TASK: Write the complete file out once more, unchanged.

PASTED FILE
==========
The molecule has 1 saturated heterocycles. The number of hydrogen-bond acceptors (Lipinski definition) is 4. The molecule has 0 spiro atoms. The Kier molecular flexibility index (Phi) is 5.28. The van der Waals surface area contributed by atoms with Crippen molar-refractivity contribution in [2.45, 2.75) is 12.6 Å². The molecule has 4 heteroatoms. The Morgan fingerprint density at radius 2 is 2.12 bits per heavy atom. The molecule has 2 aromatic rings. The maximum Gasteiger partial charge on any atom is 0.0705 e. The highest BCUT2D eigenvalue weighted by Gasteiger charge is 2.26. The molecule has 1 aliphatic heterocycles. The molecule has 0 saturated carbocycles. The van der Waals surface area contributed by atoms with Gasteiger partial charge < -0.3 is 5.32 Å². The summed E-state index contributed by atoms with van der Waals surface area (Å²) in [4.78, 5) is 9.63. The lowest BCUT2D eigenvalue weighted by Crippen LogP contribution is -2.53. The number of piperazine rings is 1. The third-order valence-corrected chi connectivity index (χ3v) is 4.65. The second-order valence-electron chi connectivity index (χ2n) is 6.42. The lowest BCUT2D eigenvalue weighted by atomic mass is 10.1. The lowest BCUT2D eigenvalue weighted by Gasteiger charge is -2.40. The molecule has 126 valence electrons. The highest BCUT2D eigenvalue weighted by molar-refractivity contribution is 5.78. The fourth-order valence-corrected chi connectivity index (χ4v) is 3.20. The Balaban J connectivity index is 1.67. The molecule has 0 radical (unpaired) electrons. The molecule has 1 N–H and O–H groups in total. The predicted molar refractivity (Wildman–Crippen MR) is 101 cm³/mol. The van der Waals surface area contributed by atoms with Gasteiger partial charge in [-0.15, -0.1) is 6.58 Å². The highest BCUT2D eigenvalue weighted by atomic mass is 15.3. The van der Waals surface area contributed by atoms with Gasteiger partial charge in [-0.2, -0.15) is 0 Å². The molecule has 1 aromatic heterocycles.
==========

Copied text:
The molecule has 1 saturated heterocycles. The number of hydrogen-bond acceptors (Lipinski definition) is 4. The molecule has 0 spiro atoms. The Kier molecular flexibility index (Phi) is 5.28. The van der Waals surface area contributed by atoms with Crippen molar-refractivity contribution in [2.45, 2.75) is 12.6 Å². The molecule has 4 heteroatoms. The Morgan fingerprint density at radius 2 is 2.12 bits per heavy atom. The molecule has 2 aromatic rings. The maximum Gasteiger partial charge on any atom is 0.0705 e. The highest BCUT2D eigenvalue weighted by Gasteiger charge is 2.26. The molecule has 1 aliphatic heterocycles. The molecule has 0 saturated carbocycles. The van der Waals surface area contributed by atoms with Gasteiger partial charge < -0.3 is 5.32 Å². The summed E-state index contributed by atoms with van der Waals surface area (Å²) in [4.78, 5) is 9.63. The lowest BCUT2D eigenvalue weighted by Crippen LogP contribution is -2.53. The number of piperazine rings is 1. The third-order valence-corrected chi connectivity index (χ3v) is 4.65. The second-order valence-electron chi connectivity index (χ2n) is 6.42. The lowest BCUT2D eigenvalue weighted by atomic mass is 10.1. The lowest BCUT2D eigenvalue weighted by Gasteiger charge is -2.40. The molecule has 126 valence electrons. The highest BCUT2D eigenvalue weighted by molar-refractivity contribution is 5.78. The fourth-order valence-corrected chi connectivity index (χ4v) is 3.20. The Balaban J connectivity index is 1.67. The molecule has 0 radical (unpaired) electrons. The molecule has 1 N–H and O–H groups in total. The predicted molar refractivity (Wildman–Crippen MR) is 101 cm³/mol. The van der Waals surface area contributed by atoms with Gasteiger partial charge in [-0.15, -0.1) is 6.58 Å². The highest BCUT2D eigenvalue weighted by atomic mass is 15.3. The van der Waals surface area contributed by atoms with Gasteiger partial charge in [-0.2, -0.15) is 0 Å². The molecule has 1 aromatic heterocycles.